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Group fined $5,400 for deer hunt violations in northwest Ont.

Four people from Dubreuilville, Ont. have been fined for deer hunting violations in November 2022 in a remote part of northwestern Ontario.

The hunt took place Nov. 20 in Nestor Falls, located between Kenora and the U.S./Canada border involving three Dubreuilville residents: Sylvain Bernard, Chantal Bernard and Felix Bernard.

“During the investigation, conservation officers determined that Sylvain Bernard and Chantal Bernard were hunting together when they shot and killed two deer which they did not have adequate tags for,” the Ministry of Natural Resources and Forestry said in a news release Friday.

While the deer was shot in Wildlife Management Unit (WMU) 10, the hunters only had one tag and it was for WMU 9A.

“Sylvain Bernard, in an effort to conceal the extra deer, placed the whole deer in a garbage bag and put it in the back of an enclosed trailer,” the MNRF said.

“He then placed the internal organs of the same deer in a garbage bag which was later disposed at the Nestor Falls landfill. Upon returning to their accommodations Felix Bernard validated his antlerless WMU 9A tag for the deer shot in WMU 10.” Sylvain Bernard pleaded guilty to unlawfully possessing illegally killed wildlife and was fined $1,300.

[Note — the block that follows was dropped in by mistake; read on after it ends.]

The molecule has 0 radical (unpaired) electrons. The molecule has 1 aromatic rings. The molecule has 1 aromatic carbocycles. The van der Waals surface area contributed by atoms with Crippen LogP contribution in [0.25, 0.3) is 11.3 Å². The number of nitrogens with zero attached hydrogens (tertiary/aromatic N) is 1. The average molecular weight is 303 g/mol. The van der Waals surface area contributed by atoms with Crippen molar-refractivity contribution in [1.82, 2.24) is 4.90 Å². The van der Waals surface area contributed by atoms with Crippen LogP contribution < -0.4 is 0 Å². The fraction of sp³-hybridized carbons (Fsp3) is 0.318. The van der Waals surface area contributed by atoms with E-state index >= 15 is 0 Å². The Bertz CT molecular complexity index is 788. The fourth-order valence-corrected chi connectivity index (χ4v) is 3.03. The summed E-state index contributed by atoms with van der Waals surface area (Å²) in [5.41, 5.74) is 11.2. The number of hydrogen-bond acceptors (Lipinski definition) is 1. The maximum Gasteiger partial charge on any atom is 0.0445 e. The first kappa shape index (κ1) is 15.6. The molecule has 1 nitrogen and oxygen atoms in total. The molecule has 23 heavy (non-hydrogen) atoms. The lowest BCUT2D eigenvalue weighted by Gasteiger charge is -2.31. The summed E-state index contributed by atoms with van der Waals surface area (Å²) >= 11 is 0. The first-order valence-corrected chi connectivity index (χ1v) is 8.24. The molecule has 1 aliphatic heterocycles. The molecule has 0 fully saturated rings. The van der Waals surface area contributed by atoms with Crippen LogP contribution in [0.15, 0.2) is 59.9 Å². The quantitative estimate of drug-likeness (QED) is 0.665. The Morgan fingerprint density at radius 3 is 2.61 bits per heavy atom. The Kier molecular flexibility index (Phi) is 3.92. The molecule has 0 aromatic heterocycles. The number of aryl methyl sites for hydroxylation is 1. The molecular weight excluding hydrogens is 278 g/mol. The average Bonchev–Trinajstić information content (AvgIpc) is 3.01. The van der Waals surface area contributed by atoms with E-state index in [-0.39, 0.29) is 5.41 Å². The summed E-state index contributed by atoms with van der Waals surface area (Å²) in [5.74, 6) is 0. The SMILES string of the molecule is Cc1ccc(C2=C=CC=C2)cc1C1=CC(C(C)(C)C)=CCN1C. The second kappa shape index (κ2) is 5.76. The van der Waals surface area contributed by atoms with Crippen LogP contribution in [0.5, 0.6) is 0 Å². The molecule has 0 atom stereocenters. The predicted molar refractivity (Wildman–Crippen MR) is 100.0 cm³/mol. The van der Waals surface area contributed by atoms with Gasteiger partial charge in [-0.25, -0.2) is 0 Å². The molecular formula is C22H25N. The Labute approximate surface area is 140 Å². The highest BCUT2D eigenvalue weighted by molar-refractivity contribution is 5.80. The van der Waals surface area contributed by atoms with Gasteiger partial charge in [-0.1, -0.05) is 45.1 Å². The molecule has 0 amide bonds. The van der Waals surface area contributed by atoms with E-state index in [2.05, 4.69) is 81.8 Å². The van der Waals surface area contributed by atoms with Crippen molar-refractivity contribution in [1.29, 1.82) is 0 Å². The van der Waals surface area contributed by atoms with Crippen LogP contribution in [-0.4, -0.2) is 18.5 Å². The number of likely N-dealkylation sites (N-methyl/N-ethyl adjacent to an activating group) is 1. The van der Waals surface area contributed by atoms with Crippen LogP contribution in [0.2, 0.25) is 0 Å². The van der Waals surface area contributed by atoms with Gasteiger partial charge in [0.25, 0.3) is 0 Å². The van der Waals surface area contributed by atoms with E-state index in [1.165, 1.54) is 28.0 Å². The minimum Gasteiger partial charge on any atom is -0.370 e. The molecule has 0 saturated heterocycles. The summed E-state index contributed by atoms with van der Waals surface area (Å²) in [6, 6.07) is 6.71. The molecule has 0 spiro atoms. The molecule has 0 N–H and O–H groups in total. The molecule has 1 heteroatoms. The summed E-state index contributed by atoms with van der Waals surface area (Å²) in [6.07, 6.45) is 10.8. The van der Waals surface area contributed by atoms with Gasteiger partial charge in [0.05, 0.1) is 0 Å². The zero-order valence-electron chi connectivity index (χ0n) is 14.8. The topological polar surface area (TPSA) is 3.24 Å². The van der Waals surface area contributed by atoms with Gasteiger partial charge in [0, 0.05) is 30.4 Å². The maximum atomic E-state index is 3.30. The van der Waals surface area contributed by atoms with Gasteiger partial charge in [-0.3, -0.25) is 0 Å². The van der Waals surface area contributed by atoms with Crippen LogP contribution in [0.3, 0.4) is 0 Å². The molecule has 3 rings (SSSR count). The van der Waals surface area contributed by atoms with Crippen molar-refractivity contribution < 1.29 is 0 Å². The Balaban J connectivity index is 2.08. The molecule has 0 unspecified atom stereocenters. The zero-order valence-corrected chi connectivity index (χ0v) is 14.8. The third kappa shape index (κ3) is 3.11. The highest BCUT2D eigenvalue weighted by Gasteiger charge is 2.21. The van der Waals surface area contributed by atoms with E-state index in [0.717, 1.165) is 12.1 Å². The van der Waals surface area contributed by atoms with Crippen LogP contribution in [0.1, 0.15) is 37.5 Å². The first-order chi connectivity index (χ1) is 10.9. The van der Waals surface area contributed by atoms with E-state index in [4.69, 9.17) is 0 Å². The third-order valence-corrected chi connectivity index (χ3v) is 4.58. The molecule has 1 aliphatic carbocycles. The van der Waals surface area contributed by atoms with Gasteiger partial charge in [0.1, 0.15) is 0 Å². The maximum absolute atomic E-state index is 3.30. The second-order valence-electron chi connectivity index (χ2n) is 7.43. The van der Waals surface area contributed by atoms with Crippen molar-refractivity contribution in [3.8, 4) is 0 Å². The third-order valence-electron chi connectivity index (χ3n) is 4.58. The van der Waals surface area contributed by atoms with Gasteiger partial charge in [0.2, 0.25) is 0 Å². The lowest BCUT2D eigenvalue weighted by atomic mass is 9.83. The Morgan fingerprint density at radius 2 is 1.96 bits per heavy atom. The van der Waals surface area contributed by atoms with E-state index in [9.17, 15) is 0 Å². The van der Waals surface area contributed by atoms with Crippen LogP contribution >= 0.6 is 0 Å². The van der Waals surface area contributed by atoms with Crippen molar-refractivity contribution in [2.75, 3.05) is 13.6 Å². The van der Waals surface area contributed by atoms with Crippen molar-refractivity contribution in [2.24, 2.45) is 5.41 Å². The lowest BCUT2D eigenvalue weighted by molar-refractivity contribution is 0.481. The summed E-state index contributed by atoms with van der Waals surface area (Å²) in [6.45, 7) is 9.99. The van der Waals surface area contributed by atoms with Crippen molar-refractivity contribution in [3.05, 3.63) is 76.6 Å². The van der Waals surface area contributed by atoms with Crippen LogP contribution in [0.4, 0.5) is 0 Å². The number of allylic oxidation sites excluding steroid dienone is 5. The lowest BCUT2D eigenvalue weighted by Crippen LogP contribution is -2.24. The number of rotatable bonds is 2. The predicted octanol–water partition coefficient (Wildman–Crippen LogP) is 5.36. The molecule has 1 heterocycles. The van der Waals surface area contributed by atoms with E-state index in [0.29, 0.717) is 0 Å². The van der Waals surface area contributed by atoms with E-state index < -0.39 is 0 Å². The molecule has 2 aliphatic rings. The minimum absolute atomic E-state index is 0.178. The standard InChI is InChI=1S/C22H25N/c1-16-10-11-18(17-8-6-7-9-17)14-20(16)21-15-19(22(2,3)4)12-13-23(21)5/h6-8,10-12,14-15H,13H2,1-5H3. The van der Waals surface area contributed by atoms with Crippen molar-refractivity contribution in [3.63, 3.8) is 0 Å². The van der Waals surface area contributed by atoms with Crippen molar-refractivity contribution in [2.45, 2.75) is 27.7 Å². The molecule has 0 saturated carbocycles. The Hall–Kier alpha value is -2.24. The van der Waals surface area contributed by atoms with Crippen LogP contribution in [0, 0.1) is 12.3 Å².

Chantal Bernard pleaded guilty to hunting big game without a licence and was fined $1,800.

Felix Bernard pleaded guilty to unlawfully invalidating a tag to an animal killed that was not the same species type specified on the tag and was fined $1,500.

Sebastien Bernard of Dubreuilville pleaded guilty to failing to immediately invalidate a tag with respect to a deer killed by another person and was fined $800.

Justice of the Peace Daphne Armstrong heard the case remotely on July 19 in the Ontario Court of Justice in the District of Kenora.

To report a natural resource problem or provide information about an unsolved case, members of the public can call the ministry TIPS line toll-free at 1-877-847-7667.

You can also call Crime Stoppers anonymously at 1-800-222-TIPS. For more information about unsolved cases, click here. Top Stories

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